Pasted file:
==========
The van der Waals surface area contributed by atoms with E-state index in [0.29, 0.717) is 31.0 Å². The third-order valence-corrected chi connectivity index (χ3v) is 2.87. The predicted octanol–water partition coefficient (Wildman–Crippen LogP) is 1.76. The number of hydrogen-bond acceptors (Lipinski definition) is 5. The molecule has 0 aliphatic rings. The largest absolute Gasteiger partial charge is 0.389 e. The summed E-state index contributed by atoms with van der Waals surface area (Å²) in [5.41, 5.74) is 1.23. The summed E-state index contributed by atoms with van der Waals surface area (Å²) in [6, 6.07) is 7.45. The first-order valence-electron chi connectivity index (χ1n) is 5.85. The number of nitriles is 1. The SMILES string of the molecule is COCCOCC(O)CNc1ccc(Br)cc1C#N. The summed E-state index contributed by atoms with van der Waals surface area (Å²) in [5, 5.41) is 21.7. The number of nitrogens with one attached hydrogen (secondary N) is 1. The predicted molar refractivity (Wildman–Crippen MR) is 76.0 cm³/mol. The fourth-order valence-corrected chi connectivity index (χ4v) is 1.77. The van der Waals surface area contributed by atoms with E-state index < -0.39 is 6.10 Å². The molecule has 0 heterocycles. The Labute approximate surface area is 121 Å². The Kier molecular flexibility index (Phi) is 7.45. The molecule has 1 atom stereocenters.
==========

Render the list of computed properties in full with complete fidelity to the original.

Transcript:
The van der Waals surface area contributed by atoms with E-state index in [0.29, 0.717) is 31.0 Å². The third-order valence-corrected chi connectivity index (χ3v) is 2.87. The predicted octanol–water partition coefficient (Wildman–Crippen LogP) is 1.76. The number of hydrogen-bond acceptors (Lipinski definition) is 5. The molecule has 0 aliphatic rings. The largest absolute Gasteiger partial charge is 0.389 e. The summed E-state index contributed by atoms with van der Waals surface area (Å²) in [5.41, 5.74) is 1.23. The summed E-state index contributed by atoms with van der Waals surface area (Å²) in [6, 6.07) is 7.45. The first-order valence-electron chi connectivity index (χ1n) is 5.85. The number of nitriles is 1. The SMILES string of the molecule is COCCOCC(O)CNc1ccc(Br)cc1C#N. The summed E-state index contributed by atoms with van der Waals surface area (Å²) in [5, 5.41) is 21.7. The number of nitrogens with one attached hydrogen (secondary N) is 1. The predicted molar refractivity (Wildman–Crippen MR) is 76.0 cm³/mol. The fourth-order valence-corrected chi connectivity index (χ4v) is 1.77. The van der Waals surface area contributed by atoms with E-state index < -0.39 is 6.10 Å². The molecule has 0 heterocycles. The Labute approximate surface area is 121 Å². The Kier molecular flexibility index (Phi) is 7.45. The molecule has 1 atom stereocenters.